DAR chapter hosts October meeting

Submitted photoJohn Stephenson plays his flute at the October meeting of the Chimney Hill Chapter of the DAR.

The regular meeting of the Chimney Hill Chapter of DAR met on Tuesday, Oct. 10, at 1:30 p.m. at the Ada Arts and Heritage Building. 

The opening ritual was led by Regent Myrtie Clarke and Chaplain Helen Roberts. The Pledge of Allegiance was led by Janet Barrett. “The Star-Spangled Banner” was led by Carol Meyer, and JaNell Fleming accompanied her on the piano. The Oklahoma Flag Salute was led by Linda Hebert. The Preamble to the U.S. Constitution was led by Joan Elliott, and the American’s Creed was led by Mary Scalf.

Reports of officers

The president general’s message was read by Regent Myrtie Clarke.

Vice Regent Mary Scalf encouraged everyone to turn in their Service to America volunteer hours. She also reported that there are six area schools participating in the Good Citizenship Essay Contest this year.

Jerry Wages, the Constitution Week chairman, read a commemoration to the flag, which was very moving. Regent Myrtie Clarke will post the poem on her Facebook page for anyone who would like to download it.


defense report

Carol Meyer reported on “A Few Good Men and Women” from the Oklahoma Medical Research Foundation magazine Findings.

John H. Saxon Jr. built a successful textbook publishing company around a philosophy that emphasized incremental learning through the completion of sets. He was a West Point graduate. He taught five years at the U.S. Air Force Academy and flew 55 missions over Korea.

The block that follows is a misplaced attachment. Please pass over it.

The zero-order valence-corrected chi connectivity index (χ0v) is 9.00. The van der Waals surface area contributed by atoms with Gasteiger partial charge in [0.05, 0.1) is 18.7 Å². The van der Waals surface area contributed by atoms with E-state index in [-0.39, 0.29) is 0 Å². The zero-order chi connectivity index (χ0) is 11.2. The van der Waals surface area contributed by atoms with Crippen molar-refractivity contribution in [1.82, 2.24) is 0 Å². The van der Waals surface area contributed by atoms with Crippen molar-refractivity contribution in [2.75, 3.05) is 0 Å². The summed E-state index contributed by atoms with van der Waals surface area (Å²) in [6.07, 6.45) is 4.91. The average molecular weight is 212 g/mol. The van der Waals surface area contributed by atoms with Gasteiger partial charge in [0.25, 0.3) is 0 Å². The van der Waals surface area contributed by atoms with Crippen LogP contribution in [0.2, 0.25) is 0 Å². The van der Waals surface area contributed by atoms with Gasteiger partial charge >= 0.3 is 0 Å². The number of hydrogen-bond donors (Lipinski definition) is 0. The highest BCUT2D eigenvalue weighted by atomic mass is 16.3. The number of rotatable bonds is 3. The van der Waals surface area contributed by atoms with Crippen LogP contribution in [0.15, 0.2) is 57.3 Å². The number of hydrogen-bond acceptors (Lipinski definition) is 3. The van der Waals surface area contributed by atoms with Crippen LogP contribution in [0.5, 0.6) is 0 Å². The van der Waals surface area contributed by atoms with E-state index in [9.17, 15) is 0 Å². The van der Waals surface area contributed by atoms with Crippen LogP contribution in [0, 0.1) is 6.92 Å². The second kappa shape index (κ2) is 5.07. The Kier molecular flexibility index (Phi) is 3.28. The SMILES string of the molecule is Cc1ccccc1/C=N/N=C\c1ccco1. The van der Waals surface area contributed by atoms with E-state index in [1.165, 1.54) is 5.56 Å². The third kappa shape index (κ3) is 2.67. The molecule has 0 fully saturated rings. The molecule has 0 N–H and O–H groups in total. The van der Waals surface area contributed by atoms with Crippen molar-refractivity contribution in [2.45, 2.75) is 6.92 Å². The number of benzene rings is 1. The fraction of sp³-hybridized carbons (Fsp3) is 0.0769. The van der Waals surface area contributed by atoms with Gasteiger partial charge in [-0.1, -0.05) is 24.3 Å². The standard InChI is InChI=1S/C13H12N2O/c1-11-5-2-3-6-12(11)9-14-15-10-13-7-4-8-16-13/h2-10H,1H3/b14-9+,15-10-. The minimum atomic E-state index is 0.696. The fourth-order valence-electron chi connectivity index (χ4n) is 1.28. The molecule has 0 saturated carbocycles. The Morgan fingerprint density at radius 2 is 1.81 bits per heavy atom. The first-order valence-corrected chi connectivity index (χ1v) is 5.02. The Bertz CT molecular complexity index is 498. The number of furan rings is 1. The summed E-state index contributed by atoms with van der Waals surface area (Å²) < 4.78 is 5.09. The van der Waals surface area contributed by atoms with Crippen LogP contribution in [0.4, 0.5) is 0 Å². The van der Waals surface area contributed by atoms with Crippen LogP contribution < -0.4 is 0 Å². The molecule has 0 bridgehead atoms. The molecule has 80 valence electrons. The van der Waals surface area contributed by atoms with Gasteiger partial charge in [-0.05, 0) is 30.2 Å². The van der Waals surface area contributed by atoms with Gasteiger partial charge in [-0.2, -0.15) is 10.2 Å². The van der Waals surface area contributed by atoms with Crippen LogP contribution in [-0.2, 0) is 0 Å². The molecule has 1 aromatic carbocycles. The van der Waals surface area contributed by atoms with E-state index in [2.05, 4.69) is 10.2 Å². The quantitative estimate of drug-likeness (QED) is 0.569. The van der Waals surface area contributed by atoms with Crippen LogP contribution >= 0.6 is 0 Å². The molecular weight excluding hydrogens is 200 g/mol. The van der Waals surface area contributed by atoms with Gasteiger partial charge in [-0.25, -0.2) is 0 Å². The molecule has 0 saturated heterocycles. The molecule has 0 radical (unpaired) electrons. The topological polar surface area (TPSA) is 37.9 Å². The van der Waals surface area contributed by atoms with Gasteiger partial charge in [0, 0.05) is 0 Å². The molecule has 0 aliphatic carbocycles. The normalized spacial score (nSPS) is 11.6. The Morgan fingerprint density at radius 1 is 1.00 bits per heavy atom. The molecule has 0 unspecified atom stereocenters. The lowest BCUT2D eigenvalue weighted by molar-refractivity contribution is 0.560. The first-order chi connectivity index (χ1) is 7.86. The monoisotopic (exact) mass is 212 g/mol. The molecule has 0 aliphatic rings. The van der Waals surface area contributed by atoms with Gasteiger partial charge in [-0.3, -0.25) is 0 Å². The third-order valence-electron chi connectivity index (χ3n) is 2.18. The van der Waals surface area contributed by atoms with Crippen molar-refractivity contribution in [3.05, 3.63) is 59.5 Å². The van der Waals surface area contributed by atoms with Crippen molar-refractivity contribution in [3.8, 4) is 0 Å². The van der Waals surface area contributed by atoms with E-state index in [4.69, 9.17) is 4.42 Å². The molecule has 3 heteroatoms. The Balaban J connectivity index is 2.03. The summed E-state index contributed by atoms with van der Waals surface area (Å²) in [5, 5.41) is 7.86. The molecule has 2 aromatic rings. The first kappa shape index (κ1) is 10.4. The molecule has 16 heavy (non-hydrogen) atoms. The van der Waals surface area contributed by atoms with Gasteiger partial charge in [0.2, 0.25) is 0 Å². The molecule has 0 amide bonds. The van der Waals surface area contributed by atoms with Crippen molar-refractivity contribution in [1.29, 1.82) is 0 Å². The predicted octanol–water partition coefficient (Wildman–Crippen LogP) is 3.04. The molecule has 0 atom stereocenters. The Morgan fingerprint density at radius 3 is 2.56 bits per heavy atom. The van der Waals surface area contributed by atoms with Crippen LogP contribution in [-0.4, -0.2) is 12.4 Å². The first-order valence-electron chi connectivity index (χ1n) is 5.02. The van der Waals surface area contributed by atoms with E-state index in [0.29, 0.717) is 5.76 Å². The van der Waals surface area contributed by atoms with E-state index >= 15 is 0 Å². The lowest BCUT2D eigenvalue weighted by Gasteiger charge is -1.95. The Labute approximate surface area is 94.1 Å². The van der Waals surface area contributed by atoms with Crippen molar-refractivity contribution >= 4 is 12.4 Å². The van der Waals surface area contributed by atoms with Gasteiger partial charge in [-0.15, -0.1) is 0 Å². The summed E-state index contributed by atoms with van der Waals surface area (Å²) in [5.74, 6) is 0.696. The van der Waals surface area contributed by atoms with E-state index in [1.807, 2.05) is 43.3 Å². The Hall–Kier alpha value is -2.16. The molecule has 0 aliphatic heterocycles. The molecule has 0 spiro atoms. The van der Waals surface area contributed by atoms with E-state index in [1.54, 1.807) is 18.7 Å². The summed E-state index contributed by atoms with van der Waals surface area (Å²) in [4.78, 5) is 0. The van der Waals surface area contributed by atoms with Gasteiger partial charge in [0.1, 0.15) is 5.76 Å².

His son, Dr. John Saxon III, with a gift of $250,000, established the Service Academy Summer Research Program at OMRF.

This summer, two midshipmen from the U.S. Naval Academy worked on blood vessel development in embryos. A cadet at the U.S. Air Force Academy spent his summer studying chromosomal segregation, a process crucial to preventing birth defects.

Dr. Courtney Griffin mentored these students, and she said, “The Saxon students are always ready to soak in everything we throw at them. They’re academically impressive and simply fearless. It reminds me we are in good hands if they represent the future.”

Indian minute

Mary Pfeffer reported on WWII Chickasaw Navy veteran Nathaniel Thomas, who is 91 years old. The October 2017 Chickasaw Times featured a front page story about Nathaniel Thomas, who joined the Navy in 1944, was stationed in the Pacific and was only 18 when the war ended in 1945. After the war, he married and had four children and worked for the U.S. Naval Ammunitions Plant near McAlester. He now lives in Blanchard, where he serves as a veterans chaplain and is a staunch supporter of all veterans groups, particularly with those dealing with Native Americans, like the Chickasaw Warrior Society.